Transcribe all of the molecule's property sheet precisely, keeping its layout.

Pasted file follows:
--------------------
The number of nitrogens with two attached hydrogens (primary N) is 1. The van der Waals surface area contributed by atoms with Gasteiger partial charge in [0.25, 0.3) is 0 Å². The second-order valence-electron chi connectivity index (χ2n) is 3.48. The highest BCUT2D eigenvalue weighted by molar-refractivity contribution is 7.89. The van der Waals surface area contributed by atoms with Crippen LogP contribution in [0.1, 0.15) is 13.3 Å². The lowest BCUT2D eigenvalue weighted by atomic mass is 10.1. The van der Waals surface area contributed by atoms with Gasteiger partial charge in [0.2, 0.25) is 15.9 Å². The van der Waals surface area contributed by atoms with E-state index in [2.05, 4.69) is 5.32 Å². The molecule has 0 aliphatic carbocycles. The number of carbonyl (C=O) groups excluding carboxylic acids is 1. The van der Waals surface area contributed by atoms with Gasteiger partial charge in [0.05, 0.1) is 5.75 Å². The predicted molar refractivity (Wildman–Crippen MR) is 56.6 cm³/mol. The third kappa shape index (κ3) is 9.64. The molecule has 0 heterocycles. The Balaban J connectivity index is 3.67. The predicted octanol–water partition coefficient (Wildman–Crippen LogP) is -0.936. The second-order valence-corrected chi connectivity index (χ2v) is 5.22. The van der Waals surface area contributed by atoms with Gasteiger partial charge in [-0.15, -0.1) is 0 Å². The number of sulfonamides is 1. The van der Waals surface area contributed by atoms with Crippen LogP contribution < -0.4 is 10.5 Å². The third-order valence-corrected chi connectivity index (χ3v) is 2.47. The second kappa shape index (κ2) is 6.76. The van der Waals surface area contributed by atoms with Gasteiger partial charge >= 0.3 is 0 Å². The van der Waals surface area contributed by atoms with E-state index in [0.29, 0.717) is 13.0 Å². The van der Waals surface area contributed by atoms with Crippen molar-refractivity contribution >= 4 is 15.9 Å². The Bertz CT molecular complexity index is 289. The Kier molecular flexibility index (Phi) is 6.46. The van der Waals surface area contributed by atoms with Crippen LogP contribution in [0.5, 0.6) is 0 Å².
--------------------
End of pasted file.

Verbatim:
The number of nitrogens with two attached hydrogens (primary N) is 1. The van der Waals surface area contributed by atoms with Gasteiger partial charge in [0.25, 0.3) is 0 Å². The second-order valence-electron chi connectivity index (χ2n) is 3.48. The highest BCUT2D eigenvalue weighted by molar-refractivity contribution is 7.89. The van der Waals surface area contributed by atoms with Crippen LogP contribution in [0.1, 0.15) is 13.3 Å². The lowest BCUT2D eigenvalue weighted by atomic mass is 10.1. The van der Waals surface area contributed by atoms with Gasteiger partial charge in [0.2, 0.25) is 15.9 Å². The van der Waals surface area contributed by atoms with E-state index in [2.05, 4.69) is 5.32 Å². The molecule has 0 aliphatic carbocycles. The number of carbonyl (C=O) groups excluding carboxylic acids is 1. The van der Waals surface area contributed by atoms with Gasteiger partial charge in [0.05, 0.1) is 5.75 Å². The predicted molar refractivity (Wildman–Crippen MR) is 56.6 cm³/mol. The third kappa shape index (κ3) is 9.64. The molecule has 0 heterocycles. The Balaban J connectivity index is 3.67. The predicted octanol–water partition coefficient (Wildman–Crippen LogP) is -0.936. The second-order valence-corrected chi connectivity index (χ2v) is 5.22. The van der Waals surface area contributed by atoms with Gasteiger partial charge in [-0.15, -0.1) is 0 Å². The number of sulfonamides is 1. The van der Waals surface area contributed by atoms with Crippen LogP contribution < -0.4 is 10.5 Å². The third-order valence-corrected chi connectivity index (χ3v) is 2.47. The second kappa shape index (κ2) is 6.76. The van der Waals surface area contributed by atoms with Gasteiger partial charge >= 0.3 is 0 Å². The van der Waals surface area contributed by atoms with E-state index in [0.29, 0.717) is 13.0 Å². The van der Waals surface area contributed by atoms with Crippen molar-refractivity contribution >= 4 is 15.9 Å². The Bertz CT molecular complexity index is 289. The Kier molecular flexibility index (Phi) is 6.46. The van der Waals surface area contributed by atoms with Crippen LogP contribution in [0.5, 0.6) is 0 Å².